Segment A extends from below the dam for Elevenmile Reservoir to Lake George. The ORVs are:
This segment in Elevenmile Canyon is one of the most popular destination sites in the Pike National Forest and attracts people from all over the region. Because of the accessibility, scenic beauty, and facilities provided, this area receives heavy year-round use. To control use and limit environmental damage, a parking fee system has been implemented here. Rock climbing, camping, picnicking, fishing, water recreation (floating and tubing), hiking, and sightseeing are the primary recreation activities. User density is high from early spring through late fall.
This segment contains nationally renowned brown and rainbow trout populations and habitat. This segment and Segment B contain some of the most diverse habitat conditions of any of the study areas, and the Colorado Division of Wildlife recognizes the two segments together as an important, high quality trout fishery. Along with other study segments of the South Platte, this segment is a nationally important producer of brown and rainbow trout and draws people from all over the region. The upper 3 miles of the segment is a designated quality fisheries area with special fishing regulations in effect.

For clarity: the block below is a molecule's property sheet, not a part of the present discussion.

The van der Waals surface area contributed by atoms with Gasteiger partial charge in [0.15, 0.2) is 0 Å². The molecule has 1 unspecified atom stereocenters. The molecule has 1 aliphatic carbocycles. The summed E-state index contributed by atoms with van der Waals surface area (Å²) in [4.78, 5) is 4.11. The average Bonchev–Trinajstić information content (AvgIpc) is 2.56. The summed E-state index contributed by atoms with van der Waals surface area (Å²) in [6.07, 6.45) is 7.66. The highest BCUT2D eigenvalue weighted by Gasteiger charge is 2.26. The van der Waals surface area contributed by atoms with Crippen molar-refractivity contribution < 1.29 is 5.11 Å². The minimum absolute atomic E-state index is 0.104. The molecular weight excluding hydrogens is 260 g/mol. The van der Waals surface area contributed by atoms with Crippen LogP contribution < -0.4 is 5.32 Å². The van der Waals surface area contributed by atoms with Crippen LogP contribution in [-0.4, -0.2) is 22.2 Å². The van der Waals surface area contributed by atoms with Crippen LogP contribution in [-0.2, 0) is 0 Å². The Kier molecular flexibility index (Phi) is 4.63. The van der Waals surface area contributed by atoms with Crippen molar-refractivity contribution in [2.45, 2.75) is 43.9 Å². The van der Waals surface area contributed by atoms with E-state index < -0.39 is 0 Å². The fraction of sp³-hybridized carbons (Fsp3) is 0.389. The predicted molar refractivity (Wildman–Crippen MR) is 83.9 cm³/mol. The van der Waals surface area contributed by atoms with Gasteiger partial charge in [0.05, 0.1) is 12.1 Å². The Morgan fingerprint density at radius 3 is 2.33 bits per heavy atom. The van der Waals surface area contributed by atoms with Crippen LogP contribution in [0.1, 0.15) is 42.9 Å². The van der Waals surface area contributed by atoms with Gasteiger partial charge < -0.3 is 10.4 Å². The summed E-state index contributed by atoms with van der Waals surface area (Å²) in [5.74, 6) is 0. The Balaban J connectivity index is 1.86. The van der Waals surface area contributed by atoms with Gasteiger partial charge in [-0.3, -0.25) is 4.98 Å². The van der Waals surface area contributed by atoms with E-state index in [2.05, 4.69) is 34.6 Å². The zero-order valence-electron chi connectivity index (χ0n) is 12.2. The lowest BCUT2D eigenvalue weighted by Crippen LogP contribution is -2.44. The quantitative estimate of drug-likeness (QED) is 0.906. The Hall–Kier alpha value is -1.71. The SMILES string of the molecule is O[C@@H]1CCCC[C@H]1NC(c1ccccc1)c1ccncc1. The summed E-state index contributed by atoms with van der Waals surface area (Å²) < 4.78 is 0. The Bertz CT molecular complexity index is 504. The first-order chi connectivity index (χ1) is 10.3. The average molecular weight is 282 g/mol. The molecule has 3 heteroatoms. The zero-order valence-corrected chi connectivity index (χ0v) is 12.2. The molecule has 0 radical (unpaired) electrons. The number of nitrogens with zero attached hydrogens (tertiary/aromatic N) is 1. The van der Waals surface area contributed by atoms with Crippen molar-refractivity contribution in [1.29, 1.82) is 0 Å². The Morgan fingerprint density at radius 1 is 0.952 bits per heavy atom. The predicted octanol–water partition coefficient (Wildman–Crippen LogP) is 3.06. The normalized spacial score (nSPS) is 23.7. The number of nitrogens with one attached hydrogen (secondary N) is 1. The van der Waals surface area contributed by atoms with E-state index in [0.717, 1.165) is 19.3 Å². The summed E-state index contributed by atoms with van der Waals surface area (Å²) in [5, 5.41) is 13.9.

The area is known for its variety of rare and exemplary geologic features. The segment lies in an area of relatively young topography, with north-south- trending complex mountains cut by deep, rugged canyons. The entire area is underlain by Precambrian granite, which forms rocky outcrops throughout the segment. Massive rock outcrops are exposed in the canyon walls, except where the bedrock has been covered by talus and soil.
The quarter-mile study corridor is located between 8450 and 9200 feet on either side and possesses a great deal of diversity in landform, water, color, and vegetation, notable in the geographic region. This includes the granitic rock formations, the steep forested canyon with several small waterfalls, and the old railroad tunnels one passes through along the gravel road that parallels the river. In addition, there is the diversity of vegetation, including meadows, aspen, willows, Douglas fir, and ponderosa pine forests. The corridor draws people from all over the region because of the area’s ruggedness, remoteness, and scenic beauty. A forest-wide visual resource inventory classified the entire canyon as “Class A–Distinctive” due to the highly scenic features found in the area.